Inaugural Run – Sunday 26th July 2020

Cahir Castle was the meeting point for members of the Irish Austin Seven Club to have their first get together for an Sunday spin. We were pleased that eight colleagues turned up with apologies for non attendance from a further four.

Across the square from Cahir Castle is a delightful restaurant serving all sorts confectionery and beverages where we soon gravitated for our elevens. It is the River House Cafe and we rate it highly. After the exchanging of morning greetings, our leader for the day Colin Pressey got us fired up and ready to go promptly at 11:45 am. For end of July the weather was kind with a little mix of haze and dark clouds but overall warm and dry.

We proceeded east heading for Mount Melleray Abbey taking in the villages of Ardfinnan and Newcastle. For many of us this was our first time travelling along these secondary roads. Views aplenty of lush pasture lands, zero traffic and roads most suitable for Sevens.

As we got nearer our lunchtime destination the gradient changed as did the scenery. Nonetheless the little sevens pulled with aplomb midst the rocky sheep rearing landscape where after a little while we reached the Abbey safe and well.

Mount Melleray Abbey is a Trappist monastery in Ireland, founded in 1833. It is situated on the slopes of the Knockmealdown Mountains, near Cappoquin, Diocese of Waterford. It is famous in literature due to Seán Ó Ríordáin’s poem Cnoc Mellerí in Eireaball Spideoige. The monastic tradition of hospitality dates back to the earliest monks and was incorporated by St. Benedict into his Rule.

In fact, monasteries were the hostels of early medieval Europe. Mount Melleray has welcomed guests since its inception and continues to share with visitors an atmosphere of peace and quiet that facilitates private prayer, reading, reflection and daily participation with the monks in the Divine Office and Mass.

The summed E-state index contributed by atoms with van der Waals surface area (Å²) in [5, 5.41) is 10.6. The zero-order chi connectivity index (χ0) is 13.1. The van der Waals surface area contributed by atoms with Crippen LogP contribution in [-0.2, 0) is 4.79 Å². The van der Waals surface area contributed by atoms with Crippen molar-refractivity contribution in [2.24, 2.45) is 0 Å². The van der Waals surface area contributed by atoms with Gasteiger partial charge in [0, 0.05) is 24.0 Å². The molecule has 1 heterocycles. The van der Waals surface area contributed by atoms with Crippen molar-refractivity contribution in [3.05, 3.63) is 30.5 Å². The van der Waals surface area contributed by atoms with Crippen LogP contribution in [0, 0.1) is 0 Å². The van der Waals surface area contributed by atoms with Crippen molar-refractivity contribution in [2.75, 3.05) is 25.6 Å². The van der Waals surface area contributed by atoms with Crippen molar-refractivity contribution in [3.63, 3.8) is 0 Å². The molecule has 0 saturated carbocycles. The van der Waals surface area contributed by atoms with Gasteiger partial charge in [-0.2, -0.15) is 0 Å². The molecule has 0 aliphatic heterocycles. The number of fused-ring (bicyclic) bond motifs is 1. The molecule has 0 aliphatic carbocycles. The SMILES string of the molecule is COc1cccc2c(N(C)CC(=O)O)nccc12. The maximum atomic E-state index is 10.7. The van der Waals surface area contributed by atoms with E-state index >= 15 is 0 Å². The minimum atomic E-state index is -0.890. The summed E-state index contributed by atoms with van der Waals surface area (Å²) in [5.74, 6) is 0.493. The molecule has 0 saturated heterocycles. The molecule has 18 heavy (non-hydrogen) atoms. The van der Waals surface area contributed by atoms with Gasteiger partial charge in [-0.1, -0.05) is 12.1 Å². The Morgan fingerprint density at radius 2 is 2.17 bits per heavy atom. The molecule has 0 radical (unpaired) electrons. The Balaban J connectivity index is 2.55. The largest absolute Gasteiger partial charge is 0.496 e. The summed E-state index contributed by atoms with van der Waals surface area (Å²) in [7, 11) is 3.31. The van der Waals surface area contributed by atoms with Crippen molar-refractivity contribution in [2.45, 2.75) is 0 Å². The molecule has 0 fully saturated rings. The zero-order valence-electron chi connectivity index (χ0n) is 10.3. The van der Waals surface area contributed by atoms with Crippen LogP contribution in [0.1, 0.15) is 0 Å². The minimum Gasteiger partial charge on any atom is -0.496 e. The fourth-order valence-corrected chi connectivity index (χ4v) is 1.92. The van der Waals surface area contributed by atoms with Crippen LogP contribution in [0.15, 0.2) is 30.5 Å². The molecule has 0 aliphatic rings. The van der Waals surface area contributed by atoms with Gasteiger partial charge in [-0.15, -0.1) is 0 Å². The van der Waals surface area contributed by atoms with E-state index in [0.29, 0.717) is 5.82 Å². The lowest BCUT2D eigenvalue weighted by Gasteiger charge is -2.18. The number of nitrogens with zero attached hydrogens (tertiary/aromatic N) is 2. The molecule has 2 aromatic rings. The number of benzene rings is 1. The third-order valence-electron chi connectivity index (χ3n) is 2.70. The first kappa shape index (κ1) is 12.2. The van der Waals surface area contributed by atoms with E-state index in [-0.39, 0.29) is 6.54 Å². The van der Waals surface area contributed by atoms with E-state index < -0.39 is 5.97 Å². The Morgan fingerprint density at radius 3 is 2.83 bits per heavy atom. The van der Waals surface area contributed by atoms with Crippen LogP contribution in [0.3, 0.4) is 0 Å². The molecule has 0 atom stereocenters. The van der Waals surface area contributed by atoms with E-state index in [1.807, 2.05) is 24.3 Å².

The dreadful Covid-19 has brought to our country a state where we must keep our distance from one another, pay particular attention to regular hand washing and avoid congregated settings as much as possible. Our answer to this call is to arrange picnic runs, this one being the first, on a trial basis to see and test its feasibility.

Happily we may report it as a resounding success as all present enjoyed themselves particularly in the surroundings of the Abbey and the magnificent views of the plain lands as they rise up to the Knockmealdown Mountains.

After a stroll around the Abbey gardens it was time to crank up again and head for our next stop, the delightful passage through the Vee. In his book “In Search of Ireland“, HV Morton called the Vee Gap Road one of the grandest views in the (then) British Isles. In 1847, during the Famine, The Vee Road was built as part of a poor law relief scheme and today winds its way through forest and fertile open land to the historic town of Lismore.

At the right time of year – mostly late spring or early summer – the Vee Road is dressed in purple rhododendron. It’s a quiet twisting road of sheep and tractors. Photo opportunities are plentiful, and a striking chain of hills, the Knockmealdown Mountains, rises to the south while the Comeraghs dominate further east.

After a pause to regroup and admire the scenery from where one can see on a clear day five counties in Munster, we were off travelling through leafy glens that dissected through the mountainous countryside in scenic grander and colour where we arrived back a Cahir Castle for our closing meetup and farewells.

We resolved that we would meet again. Thanks to long standing Seven enthusiast Patrick Dwyer we set down the last Sunday in August for our next assembly where we meet up at 10:30 am and will be guided around the Glen of Aherlow.

We hope that our members will be attracted to the joys of travelling with one marque pre-war vehicles and will fall in and enjoy each others interest and company.

In closing this article we wish to record our special thanks to Colin Pressey for initiating our first gathering. We are grateful Mark Pressey for having breakdown facilities on hand for us for the duration, which as a compliment to our members, he was not called upon.

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